Podcasts for Classic Film Fans: October Round-up

 I didn't have as much time as usual to listen to podcasts this month, but the shows I did catch were extra delightful. All of these episodes are packed full of love for the movies, from great memories, to interesting film recommendations. Episode titles link to the shows:



Warner Archive Podcast
October 23, 2014

With the recent passing of the marvelous Rhonda Fleming, I wanted to re-up this fantastic interview the actress did in 2014 with George Feldenstein of Warner Archive. She packs a lot of memories into this twenty minute talk. Fleming is the rare star who was found by Hollywood, rather than reaching out for stardom herself. While she didn't like the superficial nature of the Technicolor Queen label she carried, she nevertheless had a varied, interesting career and came out of it a lot happier than many stars. This is a must-listen.


Ticklish Business

In this high-energy conversation with host Kristen Lopez, Carroll Baker (Giant, Baby Doll) reflects on her years as a Hollywood star with delightful affection and enthusiasm. In her retirement she’s been keeping busy writing everything from her memoirs to murder mysteries. It was fun to listen to her reminisce and great to see that she’s clearly thriving in her later years.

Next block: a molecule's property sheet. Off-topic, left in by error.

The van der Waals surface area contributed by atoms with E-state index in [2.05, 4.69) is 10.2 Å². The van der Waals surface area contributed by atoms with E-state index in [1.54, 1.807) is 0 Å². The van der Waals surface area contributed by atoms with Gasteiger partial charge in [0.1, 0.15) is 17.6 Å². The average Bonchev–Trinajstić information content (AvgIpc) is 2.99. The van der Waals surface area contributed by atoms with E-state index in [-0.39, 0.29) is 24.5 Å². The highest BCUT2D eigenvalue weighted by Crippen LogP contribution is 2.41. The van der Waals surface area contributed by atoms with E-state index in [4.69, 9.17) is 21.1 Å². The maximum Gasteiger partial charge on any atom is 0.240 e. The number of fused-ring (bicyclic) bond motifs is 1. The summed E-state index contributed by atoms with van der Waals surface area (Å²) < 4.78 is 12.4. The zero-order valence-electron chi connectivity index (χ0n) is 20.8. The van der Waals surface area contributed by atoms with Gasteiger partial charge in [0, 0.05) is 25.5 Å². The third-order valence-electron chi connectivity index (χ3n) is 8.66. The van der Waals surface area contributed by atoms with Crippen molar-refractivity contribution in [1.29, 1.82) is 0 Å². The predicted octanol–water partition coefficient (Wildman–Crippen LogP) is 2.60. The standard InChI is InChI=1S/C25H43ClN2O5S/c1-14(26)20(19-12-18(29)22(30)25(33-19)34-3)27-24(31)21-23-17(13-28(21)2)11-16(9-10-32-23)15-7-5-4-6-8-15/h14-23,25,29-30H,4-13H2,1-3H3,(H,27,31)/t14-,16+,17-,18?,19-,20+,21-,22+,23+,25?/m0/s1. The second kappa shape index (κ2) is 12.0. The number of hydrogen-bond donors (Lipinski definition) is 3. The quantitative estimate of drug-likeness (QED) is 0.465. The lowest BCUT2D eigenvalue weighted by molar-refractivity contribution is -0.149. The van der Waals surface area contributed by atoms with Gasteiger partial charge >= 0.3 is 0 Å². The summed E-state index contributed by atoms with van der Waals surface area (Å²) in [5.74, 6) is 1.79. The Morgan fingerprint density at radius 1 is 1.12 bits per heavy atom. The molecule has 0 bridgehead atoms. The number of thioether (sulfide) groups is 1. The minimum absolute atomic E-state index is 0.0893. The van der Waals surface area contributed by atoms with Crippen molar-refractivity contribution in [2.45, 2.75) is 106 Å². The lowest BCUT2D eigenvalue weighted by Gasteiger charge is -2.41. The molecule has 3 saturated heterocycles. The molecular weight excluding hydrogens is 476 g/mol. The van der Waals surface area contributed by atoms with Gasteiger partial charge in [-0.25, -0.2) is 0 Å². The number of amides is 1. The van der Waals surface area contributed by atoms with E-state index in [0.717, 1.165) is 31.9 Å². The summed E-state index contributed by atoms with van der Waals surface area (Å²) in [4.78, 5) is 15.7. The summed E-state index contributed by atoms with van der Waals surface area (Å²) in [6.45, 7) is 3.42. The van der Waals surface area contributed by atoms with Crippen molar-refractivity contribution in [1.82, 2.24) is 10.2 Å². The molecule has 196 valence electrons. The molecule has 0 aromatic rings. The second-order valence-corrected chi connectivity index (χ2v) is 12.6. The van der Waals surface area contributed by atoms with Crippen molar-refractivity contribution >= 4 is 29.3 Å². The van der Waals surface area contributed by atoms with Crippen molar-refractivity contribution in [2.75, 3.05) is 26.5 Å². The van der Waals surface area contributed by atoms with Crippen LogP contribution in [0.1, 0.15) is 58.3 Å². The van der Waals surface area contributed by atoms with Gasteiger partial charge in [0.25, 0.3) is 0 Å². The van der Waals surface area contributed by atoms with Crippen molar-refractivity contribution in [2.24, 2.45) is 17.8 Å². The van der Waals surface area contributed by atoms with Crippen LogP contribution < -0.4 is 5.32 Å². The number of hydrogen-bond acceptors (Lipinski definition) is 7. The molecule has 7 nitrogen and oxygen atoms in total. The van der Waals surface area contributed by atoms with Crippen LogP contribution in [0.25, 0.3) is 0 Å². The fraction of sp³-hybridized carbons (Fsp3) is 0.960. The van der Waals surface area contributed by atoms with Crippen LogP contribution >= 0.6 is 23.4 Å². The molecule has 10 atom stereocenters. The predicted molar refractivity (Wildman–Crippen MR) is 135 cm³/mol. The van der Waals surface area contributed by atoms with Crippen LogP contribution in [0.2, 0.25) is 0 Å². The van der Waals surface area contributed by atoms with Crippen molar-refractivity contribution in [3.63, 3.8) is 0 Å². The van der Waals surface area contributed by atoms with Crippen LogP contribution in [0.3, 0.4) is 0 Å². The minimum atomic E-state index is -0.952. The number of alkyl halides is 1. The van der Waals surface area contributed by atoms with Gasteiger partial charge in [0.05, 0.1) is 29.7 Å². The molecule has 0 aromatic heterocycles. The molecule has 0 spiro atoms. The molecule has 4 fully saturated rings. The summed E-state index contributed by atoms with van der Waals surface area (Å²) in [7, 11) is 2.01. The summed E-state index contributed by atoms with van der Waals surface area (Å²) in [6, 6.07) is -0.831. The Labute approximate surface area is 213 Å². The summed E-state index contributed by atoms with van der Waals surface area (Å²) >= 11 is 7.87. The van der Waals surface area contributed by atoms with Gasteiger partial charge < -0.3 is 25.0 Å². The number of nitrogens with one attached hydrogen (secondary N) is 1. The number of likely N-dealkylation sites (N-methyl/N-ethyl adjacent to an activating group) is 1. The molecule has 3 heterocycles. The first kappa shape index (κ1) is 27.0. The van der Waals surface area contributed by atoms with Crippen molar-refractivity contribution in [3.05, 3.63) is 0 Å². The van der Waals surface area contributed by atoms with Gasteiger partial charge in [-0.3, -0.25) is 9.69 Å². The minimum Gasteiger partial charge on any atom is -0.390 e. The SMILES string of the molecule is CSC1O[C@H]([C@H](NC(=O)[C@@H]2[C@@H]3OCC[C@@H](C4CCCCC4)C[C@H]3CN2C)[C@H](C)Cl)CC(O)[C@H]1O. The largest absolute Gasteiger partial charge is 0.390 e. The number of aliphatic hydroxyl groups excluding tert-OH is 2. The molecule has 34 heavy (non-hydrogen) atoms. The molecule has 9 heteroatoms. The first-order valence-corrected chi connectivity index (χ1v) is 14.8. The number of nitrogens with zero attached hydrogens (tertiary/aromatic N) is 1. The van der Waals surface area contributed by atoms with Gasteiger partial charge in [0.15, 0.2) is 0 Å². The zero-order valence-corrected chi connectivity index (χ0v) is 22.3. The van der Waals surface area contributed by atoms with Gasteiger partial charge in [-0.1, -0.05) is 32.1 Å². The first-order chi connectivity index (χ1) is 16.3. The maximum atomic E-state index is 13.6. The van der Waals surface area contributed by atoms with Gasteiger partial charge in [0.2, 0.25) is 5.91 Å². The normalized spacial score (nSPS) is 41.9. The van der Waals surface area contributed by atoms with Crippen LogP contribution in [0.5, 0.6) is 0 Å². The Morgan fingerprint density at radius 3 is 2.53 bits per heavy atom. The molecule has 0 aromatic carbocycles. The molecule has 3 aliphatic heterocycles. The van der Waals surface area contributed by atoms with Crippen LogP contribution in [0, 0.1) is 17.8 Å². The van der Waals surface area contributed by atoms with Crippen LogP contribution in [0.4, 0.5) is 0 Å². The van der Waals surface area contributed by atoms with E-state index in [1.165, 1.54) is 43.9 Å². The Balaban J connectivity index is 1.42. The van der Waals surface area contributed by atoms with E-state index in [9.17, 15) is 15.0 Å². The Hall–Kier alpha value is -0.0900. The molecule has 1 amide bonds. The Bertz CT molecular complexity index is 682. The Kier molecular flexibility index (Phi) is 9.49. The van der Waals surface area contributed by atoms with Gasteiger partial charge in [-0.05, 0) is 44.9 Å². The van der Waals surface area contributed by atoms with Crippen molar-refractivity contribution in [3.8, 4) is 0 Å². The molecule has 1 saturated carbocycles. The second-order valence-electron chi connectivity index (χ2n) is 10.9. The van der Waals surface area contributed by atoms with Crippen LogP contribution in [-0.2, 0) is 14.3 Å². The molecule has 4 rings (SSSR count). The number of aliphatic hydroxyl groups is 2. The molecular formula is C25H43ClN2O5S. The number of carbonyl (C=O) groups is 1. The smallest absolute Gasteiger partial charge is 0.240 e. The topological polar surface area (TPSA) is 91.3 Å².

Pure Cinema Podcast
Horror & Thriller TV Movies
October 2, 2020
 
Half the fun of the Pure Cinema Podcast is reveling in the joy and sense of discovery hosts Elric Kane and Brian Sauer find in exploring movies. In this episode they are especially giddy as the pair dives into an area less familiar to both: classic TV movies. I love these films because they are often a great place to catch classic film stars in their later years. Despite having watched many movies of the week, there were several titles here that were as new to me as they were the hosts. As always, this is a show to listen to with paper and pen handy.
 

Cinema 60
Deadpan International Bond Satires in the 60s
September 22, 2020

In this episode Hosts Jenna Ipcar and Bart D’Alauro take an international approach to exploring the spy flicks inspired by James Bond in the 1960s. They cast a wide net, covering films from countries as diverse as Denmark, Japan, the UK, and France. It’s an interesting mix of the familiar and the rare.


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